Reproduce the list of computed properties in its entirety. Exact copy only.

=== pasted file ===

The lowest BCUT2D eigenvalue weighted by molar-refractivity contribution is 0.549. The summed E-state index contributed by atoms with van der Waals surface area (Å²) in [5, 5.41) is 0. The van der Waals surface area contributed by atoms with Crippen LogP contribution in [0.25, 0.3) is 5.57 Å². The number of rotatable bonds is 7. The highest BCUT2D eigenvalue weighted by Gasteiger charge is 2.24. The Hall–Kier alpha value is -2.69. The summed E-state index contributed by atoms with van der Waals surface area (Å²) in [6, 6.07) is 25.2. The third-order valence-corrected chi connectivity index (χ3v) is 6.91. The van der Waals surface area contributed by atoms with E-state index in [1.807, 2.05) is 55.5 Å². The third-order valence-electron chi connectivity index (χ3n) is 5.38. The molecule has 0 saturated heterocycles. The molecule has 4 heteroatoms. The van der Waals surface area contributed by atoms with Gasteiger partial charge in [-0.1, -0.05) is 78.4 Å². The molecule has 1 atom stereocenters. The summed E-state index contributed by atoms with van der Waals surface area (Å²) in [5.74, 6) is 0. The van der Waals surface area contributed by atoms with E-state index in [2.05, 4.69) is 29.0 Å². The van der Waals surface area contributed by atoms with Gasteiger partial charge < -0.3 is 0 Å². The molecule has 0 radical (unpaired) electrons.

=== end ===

The lowest BCUT2D eigenvalue weighted by molar-refractivity contribution is 0.549. The summed E-state index contributed by atoms with van der Waals surface area (Å²) in [5, 5.41) is 0. The van der Waals surface area contributed by atoms with Crippen LogP contribution in [0.25, 0.3) is 5.57 Å². The number of rotatable bonds is 7. The highest BCUT2D eigenvalue weighted by Gasteiger charge is 2.24. The Hall–Kier alpha value is -2.69. The summed E-state index contributed by atoms with van der Waals surface area (Å²) in [6, 6.07) is 25.2. The third-order valence-corrected chi connectivity index (χ3v) is 6.91. The van der Waals surface area contributed by atoms with E-state index in [1.807, 2.05) is 55.5 Å². The third-order valence-electron chi connectivity index (χ3n) is 5.38. The molecule has 0 saturated heterocycles. The molecule has 4 heteroatoms. The van der Waals surface area contributed by atoms with Gasteiger partial charge in [-0.1, -0.05) is 78.4 Å². The molecule has 1 atom stereocenters. The summed E-state index contributed by atoms with van der Waals surface area (Å²) in [5.74, 6) is 0. The van der Waals surface area contributed by atoms with E-state index in [2.05, 4.69) is 29.0 Å². The van der Waals surface area contributed by atoms with Gasteiger partial charge < -0.3 is 0 Å². The molecule has 0 radical (unpaired) electrons.